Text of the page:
Planning your intervention development

Planning for different types of advice

You will need to create a different version of advice and feedback for each sub-group created by tailoring (i.e. personalising advice based on the user’s inputted characteristics).

  • If you just tailor by gender and whether the user is young or old then you will only need to create 4 versions of the advice (2X2, e.g. for young women, older women, young men and older men).
  • If you also want to also give different advice depending on whether they are improving or deteriorating, whether they are low or high in motivation, and whether they are low or high in confidence, you need to produce 32 different combinations of advice (2X2X2X2X2).

Planning your time

The length of time it will take to develop your intervention obviously depends on the complexity and quality you need to achieve, and whether you have already developed your materials. For example, making high quality illustrative videos can be expensive and time-consuming. So it pays to think carefully about whether features that you would like to see in the intervention will really affect engagement and outcomes for your end-users.

Assuming that the basic intervention materials have already been developed (for example for face-to-face delivery), then as a rough guide to the time taken for one person working full-time to create the webpages and logic using LifeGuide:

  • a short twenty-item questionnaire with basic logic commands may only take a couple of days
  • a detailed session for a CBT intervention with 20 pages linked by complex logic commands may take a month (double this for the first one you create, but by the time you are doing the last one in a series it may take less than 2 weeks)

Remember to also allow time for:

  • preparation – e.g. bringing in a designer for the look and feel of the site, consulting users about what components are needed
  • creating the logic for running an automated evaluation – it can take a month or so to set up complex procedures for screening, randomisation, reminder follow-up emails etc.
  • testing the logic for every possible end-user of a site (e.g. does an 80 year old male who has recently been in hospital go to the advice that matches his situation) and testing that the site works as it is supposed to (e.g. do links and buttons take you to the pages that they are meant to).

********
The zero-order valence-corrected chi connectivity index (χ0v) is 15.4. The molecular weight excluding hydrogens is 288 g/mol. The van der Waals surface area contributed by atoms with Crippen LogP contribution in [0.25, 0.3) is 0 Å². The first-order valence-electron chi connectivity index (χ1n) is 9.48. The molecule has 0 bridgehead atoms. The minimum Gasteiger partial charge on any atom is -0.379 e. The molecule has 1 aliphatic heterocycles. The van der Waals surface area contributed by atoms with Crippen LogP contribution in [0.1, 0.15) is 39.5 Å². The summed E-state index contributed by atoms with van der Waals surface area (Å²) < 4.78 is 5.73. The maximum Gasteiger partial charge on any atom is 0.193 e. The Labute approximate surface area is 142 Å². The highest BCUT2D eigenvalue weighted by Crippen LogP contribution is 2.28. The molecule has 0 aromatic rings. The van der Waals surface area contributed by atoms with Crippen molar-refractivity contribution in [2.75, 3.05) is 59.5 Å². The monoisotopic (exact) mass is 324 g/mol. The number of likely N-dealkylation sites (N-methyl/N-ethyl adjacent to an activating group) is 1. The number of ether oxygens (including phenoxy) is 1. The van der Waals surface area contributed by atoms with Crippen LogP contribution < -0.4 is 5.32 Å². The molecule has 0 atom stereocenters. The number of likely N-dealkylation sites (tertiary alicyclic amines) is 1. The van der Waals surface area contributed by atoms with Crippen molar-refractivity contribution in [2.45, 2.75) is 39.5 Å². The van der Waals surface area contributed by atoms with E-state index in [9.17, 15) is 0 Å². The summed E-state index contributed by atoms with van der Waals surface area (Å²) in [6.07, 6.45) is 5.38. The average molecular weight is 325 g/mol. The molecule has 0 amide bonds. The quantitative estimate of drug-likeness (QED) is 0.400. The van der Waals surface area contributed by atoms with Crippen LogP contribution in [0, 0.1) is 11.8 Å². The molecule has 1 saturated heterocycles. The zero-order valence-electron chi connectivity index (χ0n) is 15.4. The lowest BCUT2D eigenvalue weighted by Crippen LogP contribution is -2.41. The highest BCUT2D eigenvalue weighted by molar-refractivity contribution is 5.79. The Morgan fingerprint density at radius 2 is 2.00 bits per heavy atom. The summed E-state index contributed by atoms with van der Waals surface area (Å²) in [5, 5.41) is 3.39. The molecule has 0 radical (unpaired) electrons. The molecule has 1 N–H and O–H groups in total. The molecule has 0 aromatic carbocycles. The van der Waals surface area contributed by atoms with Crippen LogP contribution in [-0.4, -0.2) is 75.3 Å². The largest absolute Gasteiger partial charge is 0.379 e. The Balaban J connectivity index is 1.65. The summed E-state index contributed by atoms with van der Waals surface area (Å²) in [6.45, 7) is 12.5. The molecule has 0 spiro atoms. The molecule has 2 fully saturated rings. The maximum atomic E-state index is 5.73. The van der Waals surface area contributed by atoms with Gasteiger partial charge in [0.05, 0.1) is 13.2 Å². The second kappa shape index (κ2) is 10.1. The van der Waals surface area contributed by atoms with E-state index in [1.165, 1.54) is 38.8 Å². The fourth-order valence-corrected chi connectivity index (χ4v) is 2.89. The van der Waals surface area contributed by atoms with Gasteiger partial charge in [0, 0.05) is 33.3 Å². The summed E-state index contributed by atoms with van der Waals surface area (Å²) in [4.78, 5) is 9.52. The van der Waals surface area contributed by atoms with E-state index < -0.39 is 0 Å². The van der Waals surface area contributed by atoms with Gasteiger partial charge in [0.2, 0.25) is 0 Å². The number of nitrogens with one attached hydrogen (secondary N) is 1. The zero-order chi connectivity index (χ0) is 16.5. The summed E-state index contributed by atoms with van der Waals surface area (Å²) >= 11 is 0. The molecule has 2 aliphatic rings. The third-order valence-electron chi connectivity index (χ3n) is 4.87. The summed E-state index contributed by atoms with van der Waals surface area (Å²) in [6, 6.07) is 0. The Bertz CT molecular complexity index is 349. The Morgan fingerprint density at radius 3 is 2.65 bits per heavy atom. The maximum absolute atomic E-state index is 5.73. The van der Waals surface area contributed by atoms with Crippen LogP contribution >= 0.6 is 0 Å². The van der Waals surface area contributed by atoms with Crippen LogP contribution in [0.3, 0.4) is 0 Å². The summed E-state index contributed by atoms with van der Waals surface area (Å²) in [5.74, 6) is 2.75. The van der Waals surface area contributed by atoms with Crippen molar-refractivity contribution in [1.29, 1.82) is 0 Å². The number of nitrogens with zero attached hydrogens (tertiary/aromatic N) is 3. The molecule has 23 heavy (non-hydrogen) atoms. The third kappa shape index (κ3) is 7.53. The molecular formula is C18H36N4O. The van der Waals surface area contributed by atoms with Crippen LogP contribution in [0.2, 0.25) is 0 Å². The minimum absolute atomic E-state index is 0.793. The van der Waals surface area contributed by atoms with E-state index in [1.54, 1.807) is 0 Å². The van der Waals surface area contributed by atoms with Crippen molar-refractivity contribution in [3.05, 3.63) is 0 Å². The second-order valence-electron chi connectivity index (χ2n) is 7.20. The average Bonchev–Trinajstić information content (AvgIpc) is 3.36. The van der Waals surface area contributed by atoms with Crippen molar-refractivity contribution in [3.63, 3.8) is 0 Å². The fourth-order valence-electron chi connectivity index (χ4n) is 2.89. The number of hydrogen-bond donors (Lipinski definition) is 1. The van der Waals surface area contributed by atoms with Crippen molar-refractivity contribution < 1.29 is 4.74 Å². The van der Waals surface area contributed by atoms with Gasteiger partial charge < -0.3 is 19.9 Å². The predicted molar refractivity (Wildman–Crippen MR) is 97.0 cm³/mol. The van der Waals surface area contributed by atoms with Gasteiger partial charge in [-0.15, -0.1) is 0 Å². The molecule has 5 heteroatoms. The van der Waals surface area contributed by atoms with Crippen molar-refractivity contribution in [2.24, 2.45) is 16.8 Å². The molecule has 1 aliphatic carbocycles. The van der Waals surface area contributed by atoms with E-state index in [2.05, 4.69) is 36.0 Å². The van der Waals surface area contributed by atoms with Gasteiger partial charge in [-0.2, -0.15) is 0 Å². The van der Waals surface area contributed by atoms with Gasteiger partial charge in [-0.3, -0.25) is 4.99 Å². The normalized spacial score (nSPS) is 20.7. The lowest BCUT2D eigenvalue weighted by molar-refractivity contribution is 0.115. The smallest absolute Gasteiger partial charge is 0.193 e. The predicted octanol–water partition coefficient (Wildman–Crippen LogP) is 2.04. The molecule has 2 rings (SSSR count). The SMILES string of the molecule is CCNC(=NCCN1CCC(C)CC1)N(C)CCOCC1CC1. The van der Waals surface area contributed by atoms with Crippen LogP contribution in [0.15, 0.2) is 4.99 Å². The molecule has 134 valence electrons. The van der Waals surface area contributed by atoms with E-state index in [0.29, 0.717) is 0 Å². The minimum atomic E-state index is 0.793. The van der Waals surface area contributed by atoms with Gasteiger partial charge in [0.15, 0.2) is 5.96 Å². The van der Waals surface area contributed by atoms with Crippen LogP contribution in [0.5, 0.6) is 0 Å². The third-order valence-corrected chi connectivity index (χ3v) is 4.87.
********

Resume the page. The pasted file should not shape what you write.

• more testing – we cannot stress enough the importance of testing. It would be really disheartening if you finished developing your intervention and then found that it didn’t do what you wanted it to do!! So, before you put the same piece of logic into every session of your intervention, you might like to test it is doing what you expect it to do the first time you add something new. Regularly previewing your intervention is also highly recommended.
  • qualitative piloting with a range of end-users throughout (including gaining ethics approval for pilot studies)

Prioritising your intervention features

Since it is difficult to be sure how long development will take (but it always takes longer than you expect!) it is useful to prioritise the functions you wish to include in your intervention. You can use the MoSCoW approach to identify functions you want:

  • Must have’ (essential)
  • Should have’ (important, but can be worked around if necessary)
  • Could have’ (nice to have but not critical)
  • Would like’ (for future projects).

Creating a trustworthy and accessible intervention

It is your responsibility to create an intervention that is – and is seen as - accessible and trustworthy. End-users like to know who created a website, what your credentials are, how you can be contacted, what evidence it is based on and when it was updated. The Health on the Net Foundation provides guidelines for good practice and will inspect and certificate health-related websites on request.

It is difficult to make a website equally accessible to everyone (for example, different formats increase accessibility for people with different types of impairment), so it is important to research what features will make it easiest for your target population.

If you are going to evaluate your intervention, then you will need to obtain ethics approval in the usual way. You should, of course, gain prior informed consent to collect and analyse any data from end-users. There is a growing field of literature that you can consult on ethical issues relating to web-based research. You also need to bear in mind legal issues, especially if you are giving advice that could potentially cause harm.


Researchers are naturally concerned about security, especially when it comes to the data they collect during a trial. We have followed the standard techniques for Web system security; for instance researchers' passwords are not stored in plain text in the database and LifeGuide uses the security standards implemented by Java's Spring Security. In addition, the LifeGuide server is hosted by the University of Southampton and is behind the firewall of the department of Electronics and Computer Science.

While we have taken all reasonable security measures in the design of LifeGuide, it is important to note that the biggest cause of security breaches is through weak passwords or sharing of passwords. It is important to have a standard operating procedure in place that ensures that end-users create strong passwords and don't exchange them with each other.


Krug, S. Don’t make me think! A common sense approach to web usability. New Riders Publishing, USA, 2006.